If you plan to explore the Na Pali Coast by foot, advance preparations are necessary, unless you are planning to go no further than Hanakapiai Beach. The trails begins at the end of the road at Kee Beach and is one of the most popular short hikes on Kauai’s North Shore (it’s only 2 miles long). Once you have reached the Hanakapiai Beach, it’s another 2 miles inland on a round-trip hike to Hanakapiai Falls. It is a beautiful journey, but can be challenging during rainy periods. The hike to the falls is for experienced hikers only.
The initial hike from Kee to Hanakapiai is about 2 miles each way, easily navigated by most ages. We recommend allotting two to four hours for the entire hike. The trail, which is part of the 11-mile Kalalau Trail, ascends quickly to an elevation that affords wonderful views of the coastline, another reason for the hike’s popularity with residents and visitors alike. Even though the hike is relatively short, it is still a good idea to wear hiking boots or sturdy walking shoes. It’s also prudent to bring along some water and snack bars. Experienced hikers recommend at least one liter of liquid per person. Truly akamai (smart) hikers bring along picnic fixings or at least sandwiches that can be enjoyed on the rocks above the beach. Seasoned hikers also bring along a hiking pole, which helps with the ascent and descent at both ends of the trail.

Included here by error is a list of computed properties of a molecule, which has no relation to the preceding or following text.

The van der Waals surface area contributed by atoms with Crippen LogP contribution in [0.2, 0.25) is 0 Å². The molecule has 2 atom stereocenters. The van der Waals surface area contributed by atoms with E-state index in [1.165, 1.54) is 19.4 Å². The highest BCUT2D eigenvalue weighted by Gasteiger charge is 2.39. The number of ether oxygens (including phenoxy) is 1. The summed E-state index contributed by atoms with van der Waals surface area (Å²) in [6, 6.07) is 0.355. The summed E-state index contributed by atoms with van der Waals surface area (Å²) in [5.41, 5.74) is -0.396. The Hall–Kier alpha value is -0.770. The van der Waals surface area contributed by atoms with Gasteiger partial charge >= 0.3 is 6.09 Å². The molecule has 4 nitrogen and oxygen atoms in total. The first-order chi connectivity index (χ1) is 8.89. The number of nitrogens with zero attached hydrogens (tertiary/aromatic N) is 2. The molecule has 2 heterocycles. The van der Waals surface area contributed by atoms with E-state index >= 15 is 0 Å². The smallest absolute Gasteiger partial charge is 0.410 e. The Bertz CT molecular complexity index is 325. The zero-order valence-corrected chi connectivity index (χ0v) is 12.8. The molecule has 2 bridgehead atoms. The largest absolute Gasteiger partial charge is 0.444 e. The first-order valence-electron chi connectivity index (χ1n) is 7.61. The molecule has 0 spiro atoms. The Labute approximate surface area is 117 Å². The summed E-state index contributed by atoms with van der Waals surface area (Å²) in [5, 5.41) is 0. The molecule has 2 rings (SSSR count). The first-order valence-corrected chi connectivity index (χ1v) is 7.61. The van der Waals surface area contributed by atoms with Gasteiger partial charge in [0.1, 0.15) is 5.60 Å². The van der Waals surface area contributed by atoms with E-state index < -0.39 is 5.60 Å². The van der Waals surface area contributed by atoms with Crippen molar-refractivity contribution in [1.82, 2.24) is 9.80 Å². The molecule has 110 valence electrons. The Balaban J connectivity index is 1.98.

Just before the trail descends to the beach, you’ll see numerous memorial markers, reminding everyone that the ocean along Kauai’s North Shore is a force to be reckoned with. Lives continue to be lost in the ocean despite the warnings. Even when the water appears calm the rip currents and deceptive undertows are notorious. It is for this reason that we recommend waiting till you return to Kee Beach to take a swim. The ocean at Kee is protected by shallow reefs and sandy pools, whereas the waters at Hanakapiai Beach drop off drastically, and waves can sweep beachgoers off their feet. There are no lifeguards on duty, so take the opportunity to throw your feet up, have some liquid refreshment and a snack and enoy the fantastic view. Save your swim for the end of the hike.
A stream fed by the waters of Hanakapiai Falls flows out to sea at the beach. Some hikers recommend bringing along reef walkers to cross the stream, which is lined with often slippery lava rocks. Better yet, this is a good spot to terminate your hike unless you have secured advance permits to camp at Kalalau Beach, located much farther down the coastline.
If you plan to hike the full 11 miles to the end of the trail at Kalalau Beach, you must contact the Na Pali Coast State Wilderness Park at www.hawaiistateparks.org/parks/kauai/napali for details on permits to hike beyond Hanakapiai and to camp overnight.
Photos by MN Studio, Marisa Estivill / Shutterstock; Brett Uprichard